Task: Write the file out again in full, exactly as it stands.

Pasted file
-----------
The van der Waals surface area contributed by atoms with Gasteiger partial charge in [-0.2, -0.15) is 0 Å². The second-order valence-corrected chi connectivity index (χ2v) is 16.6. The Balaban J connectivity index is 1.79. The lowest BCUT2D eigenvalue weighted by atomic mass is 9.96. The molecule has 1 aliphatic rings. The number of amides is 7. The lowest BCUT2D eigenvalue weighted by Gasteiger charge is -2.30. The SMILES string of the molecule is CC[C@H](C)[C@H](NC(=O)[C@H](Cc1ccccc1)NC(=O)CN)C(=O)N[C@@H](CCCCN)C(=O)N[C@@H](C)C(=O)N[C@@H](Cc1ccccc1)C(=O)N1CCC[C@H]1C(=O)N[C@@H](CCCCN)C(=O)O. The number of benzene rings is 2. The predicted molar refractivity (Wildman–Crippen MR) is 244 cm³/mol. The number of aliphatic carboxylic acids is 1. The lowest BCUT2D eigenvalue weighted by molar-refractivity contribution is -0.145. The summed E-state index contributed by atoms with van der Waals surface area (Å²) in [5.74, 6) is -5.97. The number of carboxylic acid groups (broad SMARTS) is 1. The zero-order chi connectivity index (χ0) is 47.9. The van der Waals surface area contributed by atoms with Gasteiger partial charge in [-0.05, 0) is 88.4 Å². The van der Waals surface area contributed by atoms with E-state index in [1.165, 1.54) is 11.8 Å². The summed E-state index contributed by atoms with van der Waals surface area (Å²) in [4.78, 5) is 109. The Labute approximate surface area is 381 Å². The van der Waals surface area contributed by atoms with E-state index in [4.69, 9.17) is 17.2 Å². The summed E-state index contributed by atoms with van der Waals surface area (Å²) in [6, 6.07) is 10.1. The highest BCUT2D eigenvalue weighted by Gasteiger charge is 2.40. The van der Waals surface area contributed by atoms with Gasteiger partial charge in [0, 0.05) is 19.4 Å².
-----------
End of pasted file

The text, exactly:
The van der Waals surface area contributed by atoms with Gasteiger partial charge in [-0.2, -0.15) is 0 Å². The second-order valence-corrected chi connectivity index (χ2v) is 16.6. The Balaban J connectivity index is 1.79. The lowest BCUT2D eigenvalue weighted by atomic mass is 9.96. The molecule has 1 aliphatic rings. The number of amides is 7. The lowest BCUT2D eigenvalue weighted by Gasteiger charge is -2.30. The SMILES string of the molecule is CC[C@H](C)[C@H](NC(=O)[C@H](Cc1ccccc1)NC(=O)CN)C(=O)N[C@@H](CCCCN)C(=O)N[C@@H](C)C(=O)N[C@@H](Cc1ccccc1)C(=O)N1CCC[C@H]1C(=O)N[C@@H](CCCCN)C(=O)O. The number of benzene rings is 2. The predicted molar refractivity (Wildman–Crippen MR) is 244 cm³/mol. The number of aliphatic carboxylic acids is 1. The lowest BCUT2D eigenvalue weighted by molar-refractivity contribution is -0.145. The summed E-state index contributed by atoms with van der Waals surface area (Å²) in [5.74, 6) is -5.97. The number of carboxylic acid groups (broad SMARTS) is 1. The zero-order chi connectivity index (χ0) is 47.9. The van der Waals surface area contributed by atoms with Gasteiger partial charge in [-0.05, 0) is 88.4 Å². The van der Waals surface area contributed by atoms with E-state index in [1.165, 1.54) is 11.8 Å². The summed E-state index contributed by atoms with van der Waals surface area (Å²) in [4.78, 5) is 109. The Labute approximate surface area is 381 Å². The van der Waals surface area contributed by atoms with E-state index in [4.69, 9.17) is 17.2 Å². The summed E-state index contributed by atoms with van der Waals surface area (Å²) in [6, 6.07) is 10.1. The highest BCUT2D eigenvalue weighted by Gasteiger charge is 2.40. The van der Waals surface area contributed by atoms with Gasteiger partial charge in [0, 0.05) is 19.4 Å².